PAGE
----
Take Twilight for example. Latter Day Saints raved over how Bella waits until marriage to have sex. But why? Well, Stephenie Meyer never really makes it entirely clear. It’s not really anything to do with Bella’s values. Edward is kind of stone like and could hurt her, but he refuses to change her to a vampire even though she wants him to. He sneaks into her bedroom at night just to be there and when the going gets tough he bails. Ok, so we have a paternalistic relationship where secrets and abandonment are the norm and we as Latter Day Saints are OK with this because Bella and Edward don’t have sex until they are married?! Just let that sink in for a minute. 

Conversely, there are movies and books that have sex, violence and profanity that have far more redeeming value. Schindler’s List is the story of a man who could have taken the easy way and gone along with the Nazi party and instead chose to save lives. Saving Private Ryan depicted the immense sacrifices a generation of young men made to preserve a free world, The King’s Speech is the story of a man who overcomes weakness through the help of a good friend. 

Oh, but those are all high art history movies. Surely I can’t be talking about other movies? Yes, I am. The 2001 movie Chocolat shares the message that its OK if other people live differently than we do, we should follow Christ’s example and be kind and loving. Star Wars teaches us to come to terms with our own darkness and overcome anger and fear to resist temptation. Juno is the story of a girl who shows selfless love in carrying an unplanned pregnancy to term and finding a loving adoptive home for her baby. 

And there are movies that have sex, nudity, profanity and/or violence in them that are still not good choices in my opinion. The second and third Matrix movies were a bunch of action scenes strung together with little overarching moral or ethical development. Attack of the Clones showed a subservient Palme who tolerated murder because she’s in love with Anakin. American Sniper’s message was that America shouldn't have gotten involved in Iraq because, well...Clint Eastwood is against war and lied censored changed several things about Chris Kyle's story to promote Eastwood's beliefs. (About the only thing left of Chris Kyle’s memoir in the movie was that his wife threw up outside the bar on the night they met. That was such an important detail.) 

We need to be more tuned in to the values that media teach than a simple checklist of external things. After all, our lives are unfiltered movies. There is sex and violence and abuse and gore and profanity and skimpy clothes and temptations of all kinds. These things will touch our lives in one way or another. What defines us is how we handle them. Media is the same way.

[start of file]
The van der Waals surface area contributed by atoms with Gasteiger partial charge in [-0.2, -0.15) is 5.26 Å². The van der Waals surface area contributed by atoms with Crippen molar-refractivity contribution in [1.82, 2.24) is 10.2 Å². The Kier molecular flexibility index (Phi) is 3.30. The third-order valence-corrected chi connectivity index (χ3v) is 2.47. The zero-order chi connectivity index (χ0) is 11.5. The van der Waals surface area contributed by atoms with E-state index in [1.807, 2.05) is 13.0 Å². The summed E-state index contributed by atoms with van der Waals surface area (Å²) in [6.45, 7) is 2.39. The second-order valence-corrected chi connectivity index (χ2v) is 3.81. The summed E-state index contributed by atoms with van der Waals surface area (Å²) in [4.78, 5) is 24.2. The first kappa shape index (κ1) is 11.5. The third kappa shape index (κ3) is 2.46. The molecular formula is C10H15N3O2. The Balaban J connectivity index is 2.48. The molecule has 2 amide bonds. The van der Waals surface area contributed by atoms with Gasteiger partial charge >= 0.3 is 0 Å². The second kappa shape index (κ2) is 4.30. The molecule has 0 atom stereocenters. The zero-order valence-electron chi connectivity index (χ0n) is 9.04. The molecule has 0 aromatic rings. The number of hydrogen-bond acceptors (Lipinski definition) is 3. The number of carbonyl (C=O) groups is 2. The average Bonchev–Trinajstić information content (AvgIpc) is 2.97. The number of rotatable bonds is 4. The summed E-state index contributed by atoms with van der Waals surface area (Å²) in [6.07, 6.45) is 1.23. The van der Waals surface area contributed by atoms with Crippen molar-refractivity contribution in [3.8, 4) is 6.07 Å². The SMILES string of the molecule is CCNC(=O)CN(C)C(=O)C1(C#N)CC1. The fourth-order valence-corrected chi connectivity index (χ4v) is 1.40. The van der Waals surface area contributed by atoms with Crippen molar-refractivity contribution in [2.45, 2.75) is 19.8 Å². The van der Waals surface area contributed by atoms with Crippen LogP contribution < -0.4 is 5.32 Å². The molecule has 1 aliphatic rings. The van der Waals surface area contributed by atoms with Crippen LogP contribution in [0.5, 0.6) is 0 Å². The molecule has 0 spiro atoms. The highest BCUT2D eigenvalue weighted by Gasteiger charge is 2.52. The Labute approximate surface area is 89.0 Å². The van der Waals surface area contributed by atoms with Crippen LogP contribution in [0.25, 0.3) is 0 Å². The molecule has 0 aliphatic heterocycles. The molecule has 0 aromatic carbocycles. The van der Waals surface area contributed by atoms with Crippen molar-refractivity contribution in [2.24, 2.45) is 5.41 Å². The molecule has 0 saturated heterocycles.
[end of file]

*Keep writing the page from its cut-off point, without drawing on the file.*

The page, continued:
2. Most of the people who make these movies and the characters in them do not have the same knowledge that we do. 2 Nephi 9:25- “Wherefore, he has given a law; and where there is no law given there is no punishment; and where there is no punishment there is no condemnation; and where there is no condemnation the mercies of the Holy One of Israel have claim upon them, because of the atonement; for they are delivered by the power of him.” God doesn’t hold these people to a standard that they do not have. Neither should we. And along with that, most of the world does not have the law that we do. How we handle media made by people not of our faith says a lot about how we treat people who are not of our faith. And if you’re an endowed member who throws a fit over tank tops and bikinis in movies and rationalizes why it’s not so bad that your returned missionary family member is molesting children, see 2 Nephi 9:27.

3. Life does not follow a ratings system. Life is not rated G, or PG, PG-13 or even R. Some parts of it are. But we are all going to have to encounter evil in our life. That doesn’t mean we should indiscriminately partake of media. (See Number 1, above. I’m actually advocating that we get more discerning, not less.) But it does mean that we should partake of narratives that inspire us to become better people. And the greatest stories of good we will find out there are from people who faced evil, not just a little, but a lot. Paying attention to the narratives out there about the evil in the world can help us to prepare ourselves and our children to fight them. We can not fight what we don’t acknowledge. If we don’t acknowledge the veil out there, we will likely find ourselves participating in evil acts because they have been normalized by those around us.

And so, I say again, we have been commanded to read a book that contains accounts of violence, murder, genocide, rape and war. And if we believe that the compiler of this book wrote these things with his own hand on golden plates for preservation, reiterating that this was not even a hundredth of the history of his people, it stands to reason that those events were put there for a reason other than sensationalism. I think that Mormon wanted us to know that these things had happened among his people so that we would not repeat them: